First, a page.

4 - The Importance of Warm-up
Warming up is often neglected when it comes to drawing. However, it can truly enhance the quality of our lines. The concept is to have both our body and mind fully awakened, so we can perform at our best.
Of course, there’s no risk of pulling a muscle. But by warming up before drawing, we prepare our mind and hand. It helps us unlock our arm and achieve smoother, more confident strokes when we begin our artwork.
Think of it as a mini-meditation. By warming up, you’ll enhance your ability to concentrate, becoming more focused on your lines and forgetting about everything else around you.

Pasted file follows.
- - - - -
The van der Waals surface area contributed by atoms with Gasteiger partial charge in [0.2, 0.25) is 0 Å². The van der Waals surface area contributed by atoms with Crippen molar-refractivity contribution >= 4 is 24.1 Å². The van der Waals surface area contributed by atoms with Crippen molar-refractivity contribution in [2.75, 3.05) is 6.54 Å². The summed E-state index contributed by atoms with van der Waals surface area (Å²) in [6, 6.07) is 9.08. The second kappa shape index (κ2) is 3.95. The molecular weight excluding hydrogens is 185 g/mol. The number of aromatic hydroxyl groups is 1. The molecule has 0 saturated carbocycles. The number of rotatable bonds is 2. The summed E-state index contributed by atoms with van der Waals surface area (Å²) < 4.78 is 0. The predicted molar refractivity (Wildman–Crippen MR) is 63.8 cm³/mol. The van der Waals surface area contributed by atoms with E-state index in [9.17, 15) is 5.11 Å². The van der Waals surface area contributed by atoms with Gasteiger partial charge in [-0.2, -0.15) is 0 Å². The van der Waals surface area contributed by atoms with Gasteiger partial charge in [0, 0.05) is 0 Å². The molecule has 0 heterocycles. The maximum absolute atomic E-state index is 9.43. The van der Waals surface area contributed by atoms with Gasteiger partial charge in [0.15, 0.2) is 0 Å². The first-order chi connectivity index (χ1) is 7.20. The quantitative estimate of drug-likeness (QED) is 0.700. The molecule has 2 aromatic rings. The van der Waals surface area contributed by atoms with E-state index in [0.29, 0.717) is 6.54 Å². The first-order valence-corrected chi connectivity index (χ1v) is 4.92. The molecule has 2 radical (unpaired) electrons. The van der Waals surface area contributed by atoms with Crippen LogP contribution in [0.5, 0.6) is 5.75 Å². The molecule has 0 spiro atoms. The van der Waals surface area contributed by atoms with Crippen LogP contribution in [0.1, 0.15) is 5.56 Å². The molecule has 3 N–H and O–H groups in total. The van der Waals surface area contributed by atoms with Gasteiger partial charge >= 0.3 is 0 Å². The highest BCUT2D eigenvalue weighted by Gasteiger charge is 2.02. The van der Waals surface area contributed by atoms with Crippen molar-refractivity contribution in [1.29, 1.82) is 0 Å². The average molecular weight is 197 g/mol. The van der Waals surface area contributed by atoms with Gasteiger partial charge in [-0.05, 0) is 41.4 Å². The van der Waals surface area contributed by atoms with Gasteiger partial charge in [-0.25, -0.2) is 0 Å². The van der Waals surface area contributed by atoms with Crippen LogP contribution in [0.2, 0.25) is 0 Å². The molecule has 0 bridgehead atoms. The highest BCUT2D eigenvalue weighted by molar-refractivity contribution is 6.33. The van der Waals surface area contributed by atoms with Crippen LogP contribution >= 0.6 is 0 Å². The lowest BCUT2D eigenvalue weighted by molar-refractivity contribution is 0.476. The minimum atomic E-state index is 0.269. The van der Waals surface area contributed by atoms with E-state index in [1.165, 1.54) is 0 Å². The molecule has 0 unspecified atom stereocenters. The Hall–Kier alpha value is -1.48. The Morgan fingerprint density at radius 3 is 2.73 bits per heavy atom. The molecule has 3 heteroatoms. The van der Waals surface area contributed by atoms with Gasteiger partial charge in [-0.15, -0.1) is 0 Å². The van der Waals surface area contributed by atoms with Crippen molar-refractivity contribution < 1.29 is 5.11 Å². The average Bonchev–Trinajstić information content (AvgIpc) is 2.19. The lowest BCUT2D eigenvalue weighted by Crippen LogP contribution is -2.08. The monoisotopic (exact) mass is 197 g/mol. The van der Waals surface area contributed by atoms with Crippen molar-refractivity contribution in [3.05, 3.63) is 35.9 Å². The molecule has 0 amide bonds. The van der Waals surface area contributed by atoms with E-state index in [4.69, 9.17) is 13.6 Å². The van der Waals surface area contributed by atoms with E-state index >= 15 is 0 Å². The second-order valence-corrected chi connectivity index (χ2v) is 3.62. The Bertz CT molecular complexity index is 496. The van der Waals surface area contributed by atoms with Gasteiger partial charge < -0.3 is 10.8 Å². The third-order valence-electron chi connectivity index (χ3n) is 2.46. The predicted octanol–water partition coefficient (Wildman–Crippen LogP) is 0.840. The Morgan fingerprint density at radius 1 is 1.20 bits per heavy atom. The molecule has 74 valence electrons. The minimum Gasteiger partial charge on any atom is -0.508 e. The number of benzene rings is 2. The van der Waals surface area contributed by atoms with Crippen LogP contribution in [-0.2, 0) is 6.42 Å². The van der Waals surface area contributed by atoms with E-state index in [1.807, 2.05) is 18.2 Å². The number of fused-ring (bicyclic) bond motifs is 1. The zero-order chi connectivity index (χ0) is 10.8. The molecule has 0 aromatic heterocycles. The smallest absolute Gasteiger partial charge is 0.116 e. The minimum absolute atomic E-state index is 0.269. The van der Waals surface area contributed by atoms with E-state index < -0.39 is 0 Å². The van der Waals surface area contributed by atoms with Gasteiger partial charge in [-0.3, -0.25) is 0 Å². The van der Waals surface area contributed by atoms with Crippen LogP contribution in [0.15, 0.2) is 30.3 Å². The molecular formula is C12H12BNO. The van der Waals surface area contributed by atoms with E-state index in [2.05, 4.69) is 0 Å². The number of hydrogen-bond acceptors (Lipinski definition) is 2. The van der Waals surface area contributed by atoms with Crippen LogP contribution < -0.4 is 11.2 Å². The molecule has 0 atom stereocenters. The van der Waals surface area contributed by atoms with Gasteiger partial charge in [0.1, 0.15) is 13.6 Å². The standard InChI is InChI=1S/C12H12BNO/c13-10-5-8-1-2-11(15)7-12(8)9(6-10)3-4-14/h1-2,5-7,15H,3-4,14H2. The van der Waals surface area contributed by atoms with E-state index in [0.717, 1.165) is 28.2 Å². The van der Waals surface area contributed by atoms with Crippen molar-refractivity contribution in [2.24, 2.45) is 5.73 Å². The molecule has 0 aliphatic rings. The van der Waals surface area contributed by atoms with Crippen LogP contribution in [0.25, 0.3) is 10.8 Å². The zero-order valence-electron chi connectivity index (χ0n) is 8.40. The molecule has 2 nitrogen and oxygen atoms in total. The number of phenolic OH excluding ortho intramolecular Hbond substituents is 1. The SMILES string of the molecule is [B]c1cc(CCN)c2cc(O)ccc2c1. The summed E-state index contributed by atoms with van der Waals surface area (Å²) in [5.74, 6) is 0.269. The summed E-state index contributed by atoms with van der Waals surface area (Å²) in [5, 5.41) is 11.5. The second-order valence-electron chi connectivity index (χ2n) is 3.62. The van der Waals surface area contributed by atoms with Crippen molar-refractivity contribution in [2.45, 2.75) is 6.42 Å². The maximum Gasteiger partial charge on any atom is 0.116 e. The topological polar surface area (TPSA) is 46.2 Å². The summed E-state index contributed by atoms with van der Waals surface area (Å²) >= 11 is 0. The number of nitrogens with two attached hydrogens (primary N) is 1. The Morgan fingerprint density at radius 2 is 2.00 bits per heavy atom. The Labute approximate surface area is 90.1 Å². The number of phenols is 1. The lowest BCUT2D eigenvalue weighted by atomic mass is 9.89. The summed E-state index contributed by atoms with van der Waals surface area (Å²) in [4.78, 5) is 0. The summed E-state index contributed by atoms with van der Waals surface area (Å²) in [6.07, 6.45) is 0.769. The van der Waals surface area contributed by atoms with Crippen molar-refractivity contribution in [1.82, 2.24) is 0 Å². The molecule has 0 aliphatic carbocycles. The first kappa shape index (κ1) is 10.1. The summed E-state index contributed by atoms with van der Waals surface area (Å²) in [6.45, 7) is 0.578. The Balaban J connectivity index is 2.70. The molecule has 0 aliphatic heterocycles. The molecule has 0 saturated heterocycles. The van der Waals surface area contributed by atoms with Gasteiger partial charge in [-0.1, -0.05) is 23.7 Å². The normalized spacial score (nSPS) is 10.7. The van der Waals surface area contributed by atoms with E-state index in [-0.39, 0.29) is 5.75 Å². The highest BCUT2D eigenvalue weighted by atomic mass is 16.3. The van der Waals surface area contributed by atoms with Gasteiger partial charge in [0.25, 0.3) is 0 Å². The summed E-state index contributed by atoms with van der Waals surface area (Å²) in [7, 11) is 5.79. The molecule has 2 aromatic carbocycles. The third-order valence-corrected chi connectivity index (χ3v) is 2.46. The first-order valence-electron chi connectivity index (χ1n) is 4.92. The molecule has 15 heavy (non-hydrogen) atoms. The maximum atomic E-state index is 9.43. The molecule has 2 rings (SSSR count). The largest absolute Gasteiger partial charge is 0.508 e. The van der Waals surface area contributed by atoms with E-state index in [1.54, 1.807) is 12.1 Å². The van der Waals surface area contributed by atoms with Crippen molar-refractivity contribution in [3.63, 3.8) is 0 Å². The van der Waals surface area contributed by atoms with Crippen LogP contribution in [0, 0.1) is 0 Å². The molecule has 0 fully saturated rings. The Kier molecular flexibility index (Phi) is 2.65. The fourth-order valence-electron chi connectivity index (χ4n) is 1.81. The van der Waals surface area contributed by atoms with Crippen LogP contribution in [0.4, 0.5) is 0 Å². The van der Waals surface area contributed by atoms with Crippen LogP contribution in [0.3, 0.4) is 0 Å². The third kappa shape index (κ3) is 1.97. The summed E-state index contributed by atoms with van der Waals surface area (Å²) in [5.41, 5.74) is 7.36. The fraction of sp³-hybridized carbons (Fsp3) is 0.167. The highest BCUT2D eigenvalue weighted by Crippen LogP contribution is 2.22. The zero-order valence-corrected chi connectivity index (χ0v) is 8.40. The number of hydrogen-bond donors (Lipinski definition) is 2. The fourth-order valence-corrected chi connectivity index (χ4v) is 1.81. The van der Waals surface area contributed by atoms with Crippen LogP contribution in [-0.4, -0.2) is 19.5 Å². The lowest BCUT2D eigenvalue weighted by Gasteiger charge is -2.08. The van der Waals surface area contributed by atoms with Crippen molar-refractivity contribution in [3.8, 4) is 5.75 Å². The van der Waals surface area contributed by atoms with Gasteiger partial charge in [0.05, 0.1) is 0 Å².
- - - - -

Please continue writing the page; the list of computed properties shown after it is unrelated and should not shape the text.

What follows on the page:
Our favorite books for line quality
The ability to master our lines involves several points of progress:
- Learning how to hold our pencil and move our arm.
- Developing precision through targeted practice.
- Varying the thickness of our lines with control and logic.
- Developing muscle memory through warm-up exercises.
The act of drawing is the most important category in art, as it forms the skeleton of our artwork. Taking the time to work on our lines and mastering them is essential.
Your main goal is to learn how to eliminate shaky and jagged lines. And for that, there is no secret: you must relearn how to move your arm to achieve confident and clean lines. ✍️